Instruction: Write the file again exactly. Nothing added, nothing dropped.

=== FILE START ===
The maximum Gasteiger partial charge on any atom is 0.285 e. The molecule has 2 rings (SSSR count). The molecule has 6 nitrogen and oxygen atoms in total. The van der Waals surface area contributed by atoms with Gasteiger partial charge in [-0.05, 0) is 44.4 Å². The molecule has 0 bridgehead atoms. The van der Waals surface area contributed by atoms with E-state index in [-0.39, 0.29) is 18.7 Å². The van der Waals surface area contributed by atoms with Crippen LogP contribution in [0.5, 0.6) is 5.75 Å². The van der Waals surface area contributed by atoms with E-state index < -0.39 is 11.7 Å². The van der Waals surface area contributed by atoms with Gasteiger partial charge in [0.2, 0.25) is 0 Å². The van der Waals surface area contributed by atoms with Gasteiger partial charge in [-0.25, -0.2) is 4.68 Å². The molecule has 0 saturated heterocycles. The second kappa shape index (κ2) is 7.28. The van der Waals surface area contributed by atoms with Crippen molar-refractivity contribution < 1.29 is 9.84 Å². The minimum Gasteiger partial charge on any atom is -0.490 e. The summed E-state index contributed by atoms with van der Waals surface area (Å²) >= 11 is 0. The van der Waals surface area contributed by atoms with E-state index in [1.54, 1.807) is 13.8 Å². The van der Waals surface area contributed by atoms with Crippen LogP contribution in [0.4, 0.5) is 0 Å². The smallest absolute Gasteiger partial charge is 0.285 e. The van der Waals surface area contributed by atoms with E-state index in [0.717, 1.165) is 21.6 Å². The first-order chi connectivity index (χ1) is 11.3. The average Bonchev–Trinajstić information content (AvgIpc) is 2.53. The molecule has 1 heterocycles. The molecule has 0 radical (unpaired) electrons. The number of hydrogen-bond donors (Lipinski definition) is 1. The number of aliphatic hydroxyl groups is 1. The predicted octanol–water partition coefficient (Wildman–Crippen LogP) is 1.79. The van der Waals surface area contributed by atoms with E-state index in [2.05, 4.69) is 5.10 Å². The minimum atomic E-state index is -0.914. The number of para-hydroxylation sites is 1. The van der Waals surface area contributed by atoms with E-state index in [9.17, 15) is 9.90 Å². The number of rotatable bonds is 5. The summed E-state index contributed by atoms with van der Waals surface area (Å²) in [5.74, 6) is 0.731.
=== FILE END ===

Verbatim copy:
The maximum Gasteiger partial charge on any atom is 0.285 e. The molecule has 2 rings (SSSR count). The molecule has 6 nitrogen and oxygen atoms in total. The van der Waals surface area contributed by atoms with Gasteiger partial charge in [-0.05, 0) is 44.4 Å². The molecule has 0 bridgehead atoms. The van der Waals surface area contributed by atoms with E-state index in [-0.39, 0.29) is 18.7 Å². The van der Waals surface area contributed by atoms with Crippen LogP contribution in [0.5, 0.6) is 5.75 Å². The van der Waals surface area contributed by atoms with E-state index < -0.39 is 11.7 Å². The van der Waals surface area contributed by atoms with Gasteiger partial charge in [0.2, 0.25) is 0 Å². The van der Waals surface area contributed by atoms with Gasteiger partial charge in [-0.25, -0.2) is 4.68 Å². The molecule has 0 saturated heterocycles. The second kappa shape index (κ2) is 7.28. The van der Waals surface area contributed by atoms with Crippen molar-refractivity contribution < 1.29 is 9.84 Å². The minimum Gasteiger partial charge on any atom is -0.490 e. The summed E-state index contributed by atoms with van der Waals surface area (Å²) >= 11 is 0. The van der Waals surface area contributed by atoms with E-state index in [1.54, 1.807) is 13.8 Å². The van der Waals surface area contributed by atoms with Crippen LogP contribution in [0.4, 0.5) is 0 Å². The smallest absolute Gasteiger partial charge is 0.285 e. The van der Waals surface area contributed by atoms with E-state index in [0.717, 1.165) is 21.6 Å². The first-order chi connectivity index (χ1) is 11.3. The average Bonchev–Trinajstić information content (AvgIpc) is 2.53. The molecule has 1 heterocycles. The molecule has 0 radical (unpaired) electrons. The number of hydrogen-bond donors (Lipinski definition) is 1. The number of aliphatic hydroxyl groups is 1. The predicted octanol–water partition coefficient (Wildman–Crippen LogP) is 1.79. The van der Waals surface area contributed by atoms with E-state index in [2.05, 4.69) is 5.10 Å². The minimum atomic E-state index is -0.914. The number of para-hydroxylation sites is 1. The van der Waals surface area contributed by atoms with E-state index in [9.17, 15) is 9.90 Å². The number of rotatable bonds is 5. The summed E-state index contributed by atoms with van der Waals surface area (Å²) in [5.74, 6) is 0.731.